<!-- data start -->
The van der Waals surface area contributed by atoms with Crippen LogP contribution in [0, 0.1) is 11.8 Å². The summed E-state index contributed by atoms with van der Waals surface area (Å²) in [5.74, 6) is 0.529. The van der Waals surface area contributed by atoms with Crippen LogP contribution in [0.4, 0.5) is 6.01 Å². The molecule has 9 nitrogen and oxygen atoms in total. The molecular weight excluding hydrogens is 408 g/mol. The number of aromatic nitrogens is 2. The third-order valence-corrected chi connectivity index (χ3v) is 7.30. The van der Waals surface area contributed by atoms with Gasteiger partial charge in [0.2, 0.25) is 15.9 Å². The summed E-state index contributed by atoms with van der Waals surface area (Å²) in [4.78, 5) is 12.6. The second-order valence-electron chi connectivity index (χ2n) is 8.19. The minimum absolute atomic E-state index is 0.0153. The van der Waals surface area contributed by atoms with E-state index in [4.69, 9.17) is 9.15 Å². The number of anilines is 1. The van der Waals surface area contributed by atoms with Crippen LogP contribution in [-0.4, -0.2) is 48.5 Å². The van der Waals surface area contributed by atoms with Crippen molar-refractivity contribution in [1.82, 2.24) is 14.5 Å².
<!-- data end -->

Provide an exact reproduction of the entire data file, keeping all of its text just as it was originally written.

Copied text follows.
The van der Waals surface area contributed by atoms with Crippen LogP contribution in [0, 0.1) is 11.8 Å². The summed E-state index contributed by atoms with van der Waals surface area (Å²) in [5.74, 6) is 0.529. The van der Waals surface area contributed by atoms with Crippen LogP contribution in [0.4, 0.5) is 6.01 Å². The molecule has 9 nitrogen and oxygen atoms in total. The molecular weight excluding hydrogens is 408 g/mol. The number of aromatic nitrogens is 2. The third-order valence-corrected chi connectivity index (χ3v) is 7.30. The van der Waals surface area contributed by atoms with Gasteiger partial charge in [0.2, 0.25) is 15.9 Å². The summed E-state index contributed by atoms with van der Waals surface area (Å²) in [4.78, 5) is 12.6. The second-order valence-electron chi connectivity index (χ2n) is 8.19. The minimum absolute atomic E-state index is 0.0153. The van der Waals surface area contributed by atoms with E-state index in [4.69, 9.17) is 9.15 Å². The number of anilines is 1. The van der Waals surface area contributed by atoms with Crippen LogP contribution in [-0.4, -0.2) is 48.5 Å². The van der Waals surface area contributed by atoms with Crippen molar-refractivity contribution in [1.82, 2.24) is 14.5 Å².